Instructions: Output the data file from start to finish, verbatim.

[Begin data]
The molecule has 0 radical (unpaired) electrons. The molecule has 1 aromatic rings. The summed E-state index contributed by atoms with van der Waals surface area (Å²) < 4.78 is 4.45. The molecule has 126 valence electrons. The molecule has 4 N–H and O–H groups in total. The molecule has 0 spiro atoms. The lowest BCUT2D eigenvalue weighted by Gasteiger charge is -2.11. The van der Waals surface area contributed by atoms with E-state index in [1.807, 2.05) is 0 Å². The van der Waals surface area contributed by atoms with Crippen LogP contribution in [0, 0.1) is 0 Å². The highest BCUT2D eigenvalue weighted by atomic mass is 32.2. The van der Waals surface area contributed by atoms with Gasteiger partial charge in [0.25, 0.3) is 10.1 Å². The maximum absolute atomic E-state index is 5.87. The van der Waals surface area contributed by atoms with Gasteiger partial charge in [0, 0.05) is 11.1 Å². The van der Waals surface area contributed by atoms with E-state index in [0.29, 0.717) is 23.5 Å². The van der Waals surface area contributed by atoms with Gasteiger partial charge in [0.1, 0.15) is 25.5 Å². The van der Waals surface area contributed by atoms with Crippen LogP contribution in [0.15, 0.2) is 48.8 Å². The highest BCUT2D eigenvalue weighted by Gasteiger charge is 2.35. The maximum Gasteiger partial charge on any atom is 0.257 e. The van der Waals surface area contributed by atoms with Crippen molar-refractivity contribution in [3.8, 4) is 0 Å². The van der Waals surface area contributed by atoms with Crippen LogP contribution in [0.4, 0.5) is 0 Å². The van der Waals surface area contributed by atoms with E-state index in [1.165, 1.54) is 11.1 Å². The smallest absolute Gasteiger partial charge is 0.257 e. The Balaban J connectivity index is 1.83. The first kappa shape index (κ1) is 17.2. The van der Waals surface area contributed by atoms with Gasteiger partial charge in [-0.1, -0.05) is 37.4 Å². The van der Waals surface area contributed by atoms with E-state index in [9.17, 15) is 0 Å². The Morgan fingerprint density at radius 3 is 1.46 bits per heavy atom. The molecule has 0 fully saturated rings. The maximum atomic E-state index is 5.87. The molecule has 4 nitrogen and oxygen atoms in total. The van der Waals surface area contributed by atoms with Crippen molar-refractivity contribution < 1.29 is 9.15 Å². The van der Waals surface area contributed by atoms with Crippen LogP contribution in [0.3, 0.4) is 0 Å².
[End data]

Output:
The molecule has 0 radical (unpaired) electrons. The molecule has 1 aromatic rings. The summed E-state index contributed by atoms with van der Waals surface area (Å²) < 4.78 is 4.45. The molecule has 126 valence electrons. The molecule has 4 N–H and O–H groups in total. The molecule has 0 spiro atoms. The lowest BCUT2D eigenvalue weighted by Gasteiger charge is -2.11. The van der Waals surface area contributed by atoms with E-state index in [1.807, 2.05) is 0 Å². The van der Waals surface area contributed by atoms with Crippen LogP contribution in [0, 0.1) is 0 Å². The highest BCUT2D eigenvalue weighted by atomic mass is 32.2. The van der Waals surface area contributed by atoms with Gasteiger partial charge in [0.25, 0.3) is 10.1 Å². The maximum absolute atomic E-state index is 5.87. The van der Waals surface area contributed by atoms with Gasteiger partial charge in [0, 0.05) is 11.1 Å². The van der Waals surface area contributed by atoms with E-state index in [0.29, 0.717) is 23.5 Å². The van der Waals surface area contributed by atoms with Gasteiger partial charge in [0.1, 0.15) is 25.5 Å². The van der Waals surface area contributed by atoms with Crippen LogP contribution in [0.15, 0.2) is 48.8 Å². The highest BCUT2D eigenvalue weighted by Gasteiger charge is 2.35. The maximum Gasteiger partial charge on any atom is 0.257 e. The van der Waals surface area contributed by atoms with Crippen molar-refractivity contribution in [3.8, 4) is 0 Å². The van der Waals surface area contributed by atoms with Crippen LogP contribution in [0.4, 0.5) is 0 Å². The van der Waals surface area contributed by atoms with E-state index in [1.165, 1.54) is 11.1 Å². The smallest absolute Gasteiger partial charge is 0.257 e. The Balaban J connectivity index is 1.83. The first kappa shape index (κ1) is 17.2. The van der Waals surface area contributed by atoms with Gasteiger partial charge in [-0.1, -0.05) is 37.4 Å². The van der Waals surface area contributed by atoms with E-state index in [9.17, 15) is 0 Å². The Morgan fingerprint density at radius 3 is 1.46 bits per heavy atom. The molecule has 0 fully saturated rings. The maximum atomic E-state index is 5.87. The molecule has 4 nitrogen and oxygen atoms in total. The van der Waals surface area contributed by atoms with Crippen molar-refractivity contribution < 1.29 is 9.15 Å². The van der Waals surface area contributed by atoms with Crippen LogP contribution in [0.3, 0.4) is 0 Å².